Ten Ways to Redeem Your Summer

I need to re-post this reminder of how to keep summer from slipping into nothing much at all. 

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The American summer is a child’s season.

It is not designed, it seems, for grownups who associate the smell of sunscreen with skin cancer prevention, or worry about watermelon seeds falling on the carpet. Perhaps our educational system sets the rhythm of our bodies at the time we enter kindergarten, where children, like Pavlov’s dogs, follow their conditional reflexes right to the swimming pool every June 1st. The impulse to earn A’s or do chores for mother gets squashed like so many blades of grass crushed under the Slip-n-slide.

I thought I was a grownup, but now I’m not so sure. I’ve been a public school teacher for a long time now, and except for the four years preceding kindergarten (when life is one continuous recess), I’ve never missed a summer vacation. But there’s a familiar paradox that hits me right about now every year when my mind and body prepares for the summer shift. Man is not designed for extended vacations, despite what my childish heart years for. The more discretionary time we have, the less we get done. The longer the Honeymoon package to Maui, the more we yearn for home. The more late nights we option, the fewer meaningful hours we have left in the day.

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The Call

Christians often have ideas and concepts that are rarely taught directly but come to us sideways, as a flavoring, a set of coded words or subtle suggestions.

I recall stumbling upon one of these slightly buried concepts not too long after becoming a believer in the middle of my High School years. I suppose it stands out strongly after all these years because it dealt with a subject that is usually very important to a young student; career choices.

From conversations and the way things were worded it became obvious to me as a young believer that among all the possible occupations “permissible” for a Christian (those such as becoming a professional hit man not making the list) the decision to do fulltime work as a minister or missionary was considered to have a unique and hallowed place among all other occupations.

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Battling Your Relationship With Shame

Discovering who we are inevitably leads us to discovering the reality that we're not who we desire to be - at least in ways.  Shame and guilt over past sin or current struggles can paralyze us....completely.  We feel separated from God, the people of God and the things of God.

We have to understand, though, that shame creeps in because we wrongly identify ourselves in sinful actions/tendency/behavior.  At it's core this misplacement of our identity is because we view ourselves as bodies that have a soul versus a soul that has a body.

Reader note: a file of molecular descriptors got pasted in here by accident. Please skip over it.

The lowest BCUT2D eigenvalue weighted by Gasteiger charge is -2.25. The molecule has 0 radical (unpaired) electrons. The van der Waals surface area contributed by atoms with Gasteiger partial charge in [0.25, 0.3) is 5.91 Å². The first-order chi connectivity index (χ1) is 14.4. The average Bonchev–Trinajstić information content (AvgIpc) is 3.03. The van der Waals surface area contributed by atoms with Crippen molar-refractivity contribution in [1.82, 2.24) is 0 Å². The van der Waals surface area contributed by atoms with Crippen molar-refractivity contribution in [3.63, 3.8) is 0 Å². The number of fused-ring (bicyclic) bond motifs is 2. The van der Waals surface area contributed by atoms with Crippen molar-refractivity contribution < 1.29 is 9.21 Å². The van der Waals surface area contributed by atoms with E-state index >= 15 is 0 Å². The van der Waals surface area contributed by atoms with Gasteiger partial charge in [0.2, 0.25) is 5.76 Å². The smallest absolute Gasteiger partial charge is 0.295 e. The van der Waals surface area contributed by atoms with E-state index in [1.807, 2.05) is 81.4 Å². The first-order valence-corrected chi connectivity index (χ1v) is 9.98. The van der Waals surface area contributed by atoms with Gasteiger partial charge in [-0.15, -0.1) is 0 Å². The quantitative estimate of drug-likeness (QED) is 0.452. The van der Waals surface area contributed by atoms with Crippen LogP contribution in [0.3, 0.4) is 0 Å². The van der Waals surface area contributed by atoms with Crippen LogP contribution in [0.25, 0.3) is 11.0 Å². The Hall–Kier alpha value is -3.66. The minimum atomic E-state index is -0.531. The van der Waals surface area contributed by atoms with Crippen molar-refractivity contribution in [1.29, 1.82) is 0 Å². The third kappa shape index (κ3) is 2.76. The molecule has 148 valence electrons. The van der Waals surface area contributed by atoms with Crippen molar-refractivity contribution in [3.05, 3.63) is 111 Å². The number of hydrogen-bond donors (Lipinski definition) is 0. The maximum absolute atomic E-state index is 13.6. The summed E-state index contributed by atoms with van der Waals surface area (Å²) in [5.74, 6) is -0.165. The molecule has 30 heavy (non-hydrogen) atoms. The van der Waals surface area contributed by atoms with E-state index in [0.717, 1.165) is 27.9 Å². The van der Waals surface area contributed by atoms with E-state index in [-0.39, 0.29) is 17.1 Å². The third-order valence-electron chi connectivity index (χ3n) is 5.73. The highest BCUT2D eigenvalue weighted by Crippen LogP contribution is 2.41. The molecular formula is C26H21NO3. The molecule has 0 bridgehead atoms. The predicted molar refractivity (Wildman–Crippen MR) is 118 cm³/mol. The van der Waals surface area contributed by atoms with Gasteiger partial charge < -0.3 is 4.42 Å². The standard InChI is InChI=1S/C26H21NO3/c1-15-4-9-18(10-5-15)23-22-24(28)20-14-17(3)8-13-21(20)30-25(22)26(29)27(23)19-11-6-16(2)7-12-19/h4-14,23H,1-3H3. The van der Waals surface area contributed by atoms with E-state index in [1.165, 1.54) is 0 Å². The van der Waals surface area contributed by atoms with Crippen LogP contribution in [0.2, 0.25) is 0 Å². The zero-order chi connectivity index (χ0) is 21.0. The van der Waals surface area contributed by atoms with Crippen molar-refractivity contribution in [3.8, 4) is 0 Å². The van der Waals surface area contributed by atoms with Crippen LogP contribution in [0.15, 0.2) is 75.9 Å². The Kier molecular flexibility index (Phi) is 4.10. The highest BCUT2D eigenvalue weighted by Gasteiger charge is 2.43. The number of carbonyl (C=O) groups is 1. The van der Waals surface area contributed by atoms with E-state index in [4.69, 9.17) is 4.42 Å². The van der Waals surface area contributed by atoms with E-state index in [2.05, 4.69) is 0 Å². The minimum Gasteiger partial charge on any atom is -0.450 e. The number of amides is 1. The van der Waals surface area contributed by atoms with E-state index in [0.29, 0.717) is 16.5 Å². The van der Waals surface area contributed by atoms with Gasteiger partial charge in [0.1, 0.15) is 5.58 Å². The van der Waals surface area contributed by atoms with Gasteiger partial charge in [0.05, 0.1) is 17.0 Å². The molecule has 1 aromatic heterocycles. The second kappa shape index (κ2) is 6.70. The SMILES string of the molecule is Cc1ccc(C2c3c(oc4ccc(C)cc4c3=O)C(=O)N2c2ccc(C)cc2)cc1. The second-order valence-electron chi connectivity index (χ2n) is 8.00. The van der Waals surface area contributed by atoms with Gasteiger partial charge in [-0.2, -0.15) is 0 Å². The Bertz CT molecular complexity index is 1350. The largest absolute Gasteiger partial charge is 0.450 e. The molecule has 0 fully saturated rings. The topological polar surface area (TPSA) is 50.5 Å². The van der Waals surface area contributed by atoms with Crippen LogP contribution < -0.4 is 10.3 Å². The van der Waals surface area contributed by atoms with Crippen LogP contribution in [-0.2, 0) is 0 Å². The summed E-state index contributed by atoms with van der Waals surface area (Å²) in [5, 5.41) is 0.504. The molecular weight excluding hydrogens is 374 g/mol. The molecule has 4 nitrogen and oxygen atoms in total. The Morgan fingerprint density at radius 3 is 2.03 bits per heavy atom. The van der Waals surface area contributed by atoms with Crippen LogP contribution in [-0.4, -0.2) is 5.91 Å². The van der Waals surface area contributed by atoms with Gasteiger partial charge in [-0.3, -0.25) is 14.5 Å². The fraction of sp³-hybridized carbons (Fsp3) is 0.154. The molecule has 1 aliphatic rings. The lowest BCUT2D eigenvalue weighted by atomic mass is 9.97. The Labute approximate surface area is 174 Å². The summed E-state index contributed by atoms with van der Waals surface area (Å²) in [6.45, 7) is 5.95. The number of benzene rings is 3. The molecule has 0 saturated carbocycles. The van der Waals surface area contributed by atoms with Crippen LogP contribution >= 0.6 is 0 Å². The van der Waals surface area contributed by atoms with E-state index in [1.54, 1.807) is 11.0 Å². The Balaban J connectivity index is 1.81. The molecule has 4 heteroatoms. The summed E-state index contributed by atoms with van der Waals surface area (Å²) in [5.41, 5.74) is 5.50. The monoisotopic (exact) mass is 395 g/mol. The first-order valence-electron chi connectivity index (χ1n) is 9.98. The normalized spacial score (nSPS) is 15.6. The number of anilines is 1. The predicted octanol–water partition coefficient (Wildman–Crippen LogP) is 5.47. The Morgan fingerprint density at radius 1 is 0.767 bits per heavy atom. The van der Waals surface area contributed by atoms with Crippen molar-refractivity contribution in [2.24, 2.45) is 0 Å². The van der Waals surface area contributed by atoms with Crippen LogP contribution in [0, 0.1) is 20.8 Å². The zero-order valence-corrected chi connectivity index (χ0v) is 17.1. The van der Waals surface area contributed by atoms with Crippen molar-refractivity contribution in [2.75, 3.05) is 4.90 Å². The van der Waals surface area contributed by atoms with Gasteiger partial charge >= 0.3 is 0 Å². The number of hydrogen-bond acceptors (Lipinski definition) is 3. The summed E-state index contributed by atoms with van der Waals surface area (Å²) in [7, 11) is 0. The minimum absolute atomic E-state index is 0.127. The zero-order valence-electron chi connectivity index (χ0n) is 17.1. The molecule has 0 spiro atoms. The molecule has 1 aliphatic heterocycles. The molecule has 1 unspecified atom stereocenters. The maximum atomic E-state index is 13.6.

It may seem like a matter of semantics, but it's not at all.  It's an entirely different identity.  If we view ourselves as a body that continues to sin and do what we ought not - cf. Romans 7:18 - we inevitably end with feelings of shame and guilt.  However, if we view ourselves biblically and through Christ as a soul that has been made new, our identity is beyond our fleshly limitations and actions.  This is important to understand because our identity, then, is not found in sin, but instead in who God has made us to be spiritually (cf. Ephesians 1:3-14).

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Generational Values Hindering Relationships

Let’s be honest: connecting people of different generations is not the easiest thing to do.  We face obstacles like core values being different, older people being intimidated or frustrated by the younger generations, younger people not feeling the value of having an older person in their life…to either generation not knowing how to connect with the other.  There are ways we can help with these things (for more on that see chapters 7 and 8 of this book), but there is another issue that is just as obvious – if not more.  We just don’t talk about it as openly.

Younger people are desperate for an experience they know is Divine.  Of course not all desire this, but many just want to experience God, walk with Him daily, be a part of what He’s doing and be used by Him.  Sure, experience based pursuits can be incredibly dangerous if they are separated from truth.  But experiencing God can also be rooted in truth.  And this is what I find many college age people seeking.

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Ministry and the Neglect of the Sabbath

I've been reading Eugene Peterson's book Working the Angles (which is a must read for anyone in ministry), and came across this passage on Sabbath. I wanted to quote it for a couple of reasons, not least of which because of the hilarious comment about Augustine and his mother: